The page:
Some issues that emerge in this process can be counterintuitive. In an office deal in 2016, the seller had entered into service contracts with landscaping, maintenance and other vendors. Technically, nothing was out of order with the documents. However, we questioned whether the contracts were truly in line with prevailing market rates. The answer was a resounding no. In fact, the owner had been helping out a few business associates by paying them astronomical sums. Since these contracts were transferable, an unwitting buyer would have been forced to pay these untenable rates for the life of their terms.

A more common occurrence hinges on precisely the opposite situation: Suppose that the seller of a large-scale office project is contractually obligated to pay $30,000 a month for maintenance over a five-year term. In presenting this transferable contract to the buyer, the seller fails to explain that the contract has gone unpaid for six months. In all likelihood, the new owner would receive quite an unpleasant call from the vendor: “We will perform no maintenance on these buildings until we’re paid the $180,000 we’re owed.”

In due diligence, key answers can sometimes be found simply by asking for the right documents. Often, though, the team must overcome huge logistical challenges just to gather enough information to start the analysis. In 2014, for instance, our due diligence experts spent hours in the controller’s office of a would-be seller to pull together critical information about the office/industrial asset on offer. Using a computer literally built in the 1980s, the seller had haphazardly put together its own accounting “system” with general ledger documents stored as barely legible digital images. In another case, the seller of a shopping center presented the team with lease abstracts that were a full decade old. The abstracts were useless given the pace of change in retail. Our firm took on the laborious — but essential — task of analyzing all tenant leases to create easy-to-read, up-to-date abstracts. These summaries of key lease contents yielded comparative data for the buyer on co-tenancy clauses, rents, temporary reimbursements and more.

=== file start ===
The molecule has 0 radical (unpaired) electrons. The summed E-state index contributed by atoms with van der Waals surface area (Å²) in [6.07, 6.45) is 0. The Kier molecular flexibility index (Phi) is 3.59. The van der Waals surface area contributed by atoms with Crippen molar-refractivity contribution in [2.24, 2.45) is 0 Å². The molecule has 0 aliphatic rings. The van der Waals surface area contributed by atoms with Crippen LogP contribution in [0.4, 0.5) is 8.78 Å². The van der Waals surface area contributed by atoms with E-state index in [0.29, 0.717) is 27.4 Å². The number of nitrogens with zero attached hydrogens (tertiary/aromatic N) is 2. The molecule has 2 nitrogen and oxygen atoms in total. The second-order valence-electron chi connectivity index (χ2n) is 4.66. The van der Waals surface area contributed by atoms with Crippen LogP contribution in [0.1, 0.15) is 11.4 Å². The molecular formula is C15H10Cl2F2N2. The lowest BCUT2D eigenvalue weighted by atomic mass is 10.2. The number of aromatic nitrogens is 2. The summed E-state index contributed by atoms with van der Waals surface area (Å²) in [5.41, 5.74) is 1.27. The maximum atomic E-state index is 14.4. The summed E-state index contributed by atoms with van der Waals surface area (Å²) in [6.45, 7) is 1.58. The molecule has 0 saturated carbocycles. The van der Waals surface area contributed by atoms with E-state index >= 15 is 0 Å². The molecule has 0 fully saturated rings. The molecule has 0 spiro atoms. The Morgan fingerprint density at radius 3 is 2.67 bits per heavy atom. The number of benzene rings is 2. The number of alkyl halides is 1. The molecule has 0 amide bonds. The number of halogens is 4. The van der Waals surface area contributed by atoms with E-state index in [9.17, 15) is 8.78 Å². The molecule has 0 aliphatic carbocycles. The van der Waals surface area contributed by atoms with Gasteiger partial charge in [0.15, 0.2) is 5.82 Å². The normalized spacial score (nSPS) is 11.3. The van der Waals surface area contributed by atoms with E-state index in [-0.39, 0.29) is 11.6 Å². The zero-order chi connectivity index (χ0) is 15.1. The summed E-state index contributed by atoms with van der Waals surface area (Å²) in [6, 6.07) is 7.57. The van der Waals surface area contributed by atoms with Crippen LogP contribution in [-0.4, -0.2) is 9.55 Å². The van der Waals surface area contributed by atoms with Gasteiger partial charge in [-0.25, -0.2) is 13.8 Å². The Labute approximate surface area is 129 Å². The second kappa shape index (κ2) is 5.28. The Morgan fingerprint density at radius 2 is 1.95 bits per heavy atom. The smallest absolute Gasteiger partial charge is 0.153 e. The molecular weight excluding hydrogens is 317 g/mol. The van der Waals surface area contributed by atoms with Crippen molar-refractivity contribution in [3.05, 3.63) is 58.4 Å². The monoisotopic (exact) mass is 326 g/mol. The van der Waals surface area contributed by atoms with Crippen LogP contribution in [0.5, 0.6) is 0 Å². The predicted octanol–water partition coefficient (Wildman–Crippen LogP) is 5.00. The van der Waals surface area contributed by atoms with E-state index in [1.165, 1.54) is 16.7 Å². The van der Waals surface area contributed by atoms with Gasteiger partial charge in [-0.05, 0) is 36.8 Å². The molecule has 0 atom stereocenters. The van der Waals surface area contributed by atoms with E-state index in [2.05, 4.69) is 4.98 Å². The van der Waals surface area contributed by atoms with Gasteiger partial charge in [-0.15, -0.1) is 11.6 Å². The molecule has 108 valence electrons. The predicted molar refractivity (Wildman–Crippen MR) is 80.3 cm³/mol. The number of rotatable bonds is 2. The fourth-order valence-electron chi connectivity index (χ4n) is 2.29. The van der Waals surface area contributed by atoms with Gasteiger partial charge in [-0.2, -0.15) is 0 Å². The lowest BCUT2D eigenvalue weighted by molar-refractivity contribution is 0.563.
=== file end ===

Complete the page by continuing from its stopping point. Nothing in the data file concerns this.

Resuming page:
Due diligence is perhaps most critical when investors are least able to give it their full attention — i.e., when the market is hopping. And yet this process, when approached wholeheartedly and in an investigative spirit, can help answer a pressing question: How will this asset hold up if the economy nosedives? The challenge here is that due diligence is not a core competency for acquisitions teams. Likewise, in-house property managers and accountants already work full-time jobs. One way to give due diligence its due? Hire experts to sift through the paperwork, bring risks to the surface and uncover hidden value.